Test Claimants in the Franked Investment Group Litigation v Commissioners of the Inland Revenue;

JurisdictionEngland & Wales
JudgeLady Justice Arden
Judgment Date23 February 2010
Neutral Citation[2010] EWCA Civ 103
Docket NumberCase No: A3/2009/0210; 0210(A); 0212
CourtCourt of Appeal (Civil Division)
Test Claimants in the Franked Investment Group Litigation
(1) Commissioners of the Inland Revenue
(2) Commissioners of Her Majesty's Revenue and Customs

[2010] EWCA Civ 103


Lady Justice Arden

Lord Justice Stanley Burnton


Lord Justice Etherton

Case No: A3/2009/0210; 0210(A); 0212





[2008] EWHC 2893 (Ch)

Royal Courts of Justice

Strand, London, WC2A 2LL

Graham Aaronson QC and David Cavender (instructed by Dorsey & Whitney) for the Claimants

David Ewart QC, Andrew Burrows QC, Jonathan Swift, Rupert Baldry, Kelyn Bacon and Sarah Ford (instructed by HMRC) for the Respondents

Hearing dates: 5, 6, 7, 8, 9, 12, 13, 14 and 15 October, 2009






Factual Background


An Overview of the Relevant Principles of Community Law


An Overview of the Opinion of the Advocate General and the Decision of the ECJ


Relevant Provisions of Domestic Law


An Overview of the Judgment of the Judge


Liability Issues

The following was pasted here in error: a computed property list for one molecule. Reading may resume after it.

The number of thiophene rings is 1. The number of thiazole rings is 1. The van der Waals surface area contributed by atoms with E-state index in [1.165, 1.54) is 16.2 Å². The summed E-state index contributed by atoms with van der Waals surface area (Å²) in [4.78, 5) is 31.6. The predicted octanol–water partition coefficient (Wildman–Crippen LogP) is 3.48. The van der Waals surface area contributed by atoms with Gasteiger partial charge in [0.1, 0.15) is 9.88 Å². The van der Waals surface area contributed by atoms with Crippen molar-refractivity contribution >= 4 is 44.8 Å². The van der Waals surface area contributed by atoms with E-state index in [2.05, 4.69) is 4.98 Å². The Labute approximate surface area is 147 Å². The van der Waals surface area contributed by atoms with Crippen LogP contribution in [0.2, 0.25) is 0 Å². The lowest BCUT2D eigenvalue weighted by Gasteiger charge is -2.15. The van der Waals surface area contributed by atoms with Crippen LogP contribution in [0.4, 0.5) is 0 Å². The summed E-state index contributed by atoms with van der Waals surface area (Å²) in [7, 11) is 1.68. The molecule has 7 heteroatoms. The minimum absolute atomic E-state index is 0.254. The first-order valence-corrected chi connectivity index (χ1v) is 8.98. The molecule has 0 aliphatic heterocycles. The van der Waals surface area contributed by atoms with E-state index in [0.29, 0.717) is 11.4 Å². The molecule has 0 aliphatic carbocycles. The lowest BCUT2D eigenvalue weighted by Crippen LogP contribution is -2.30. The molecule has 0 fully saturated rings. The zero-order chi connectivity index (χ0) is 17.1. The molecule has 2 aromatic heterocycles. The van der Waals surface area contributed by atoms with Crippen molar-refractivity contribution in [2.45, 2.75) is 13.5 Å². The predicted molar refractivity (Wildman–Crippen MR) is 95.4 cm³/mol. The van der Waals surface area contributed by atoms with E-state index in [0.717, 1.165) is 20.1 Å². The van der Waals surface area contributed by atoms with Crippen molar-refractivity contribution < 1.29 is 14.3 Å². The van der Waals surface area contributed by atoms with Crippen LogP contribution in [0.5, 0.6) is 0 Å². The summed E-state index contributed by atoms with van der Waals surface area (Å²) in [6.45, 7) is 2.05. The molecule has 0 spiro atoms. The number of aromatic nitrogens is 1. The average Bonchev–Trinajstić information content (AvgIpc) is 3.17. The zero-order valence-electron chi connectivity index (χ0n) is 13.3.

Issues 1–3: Case V charge: compatibility with Articles 43 and 56


Issues 4 and 5: ACT: corporate tree points


Issue 6: ACT: conforming interpretation


Issue 7: ACT: surrender / equivalent relief


Issue 8: ACT: Question 4 in the Order for Reference


Issues 9 and 10: FID provisions


Remedy Issues


Issue 11: Remedies required by Community law


Issue 12: The remedies in English law (set off of ACT, group relief and management expenses)


Issue 13: Availability of restitutionary remedy (set off of ACT, group relief and management expenses)


Issue 14: Availability of restitutionary remedy: ACT levied on upstream parent


Issue 15 – 17: Change of position


Issue 18 and 19: Sufficiently serious breach


Issues 20 and 21: ss.320 of the Finance Act 2004 and 107 of the Finance Act 2007


Issue 22: s.32(1)(c) of the Limitation Act 1980


Issue 23: s.33 of the Taxes Management Act 1970


Concluding Points

269 – 270

Annex 1: Relevant Provisions of the Treaty

Annex 1

Annex 2: Extract from the judgment summarising relevant domestic tax law

Annex 2

Annex 3: The differing analyses of (1) Arden and Stanley Burnton LJJ and (2) Etherton LJ on Issue 1

Annex 3

Annex 4: Section 320 of the Finance Act 2004 and section 107 of the Finance Act 2007

Annex 4

Lady Justice Arden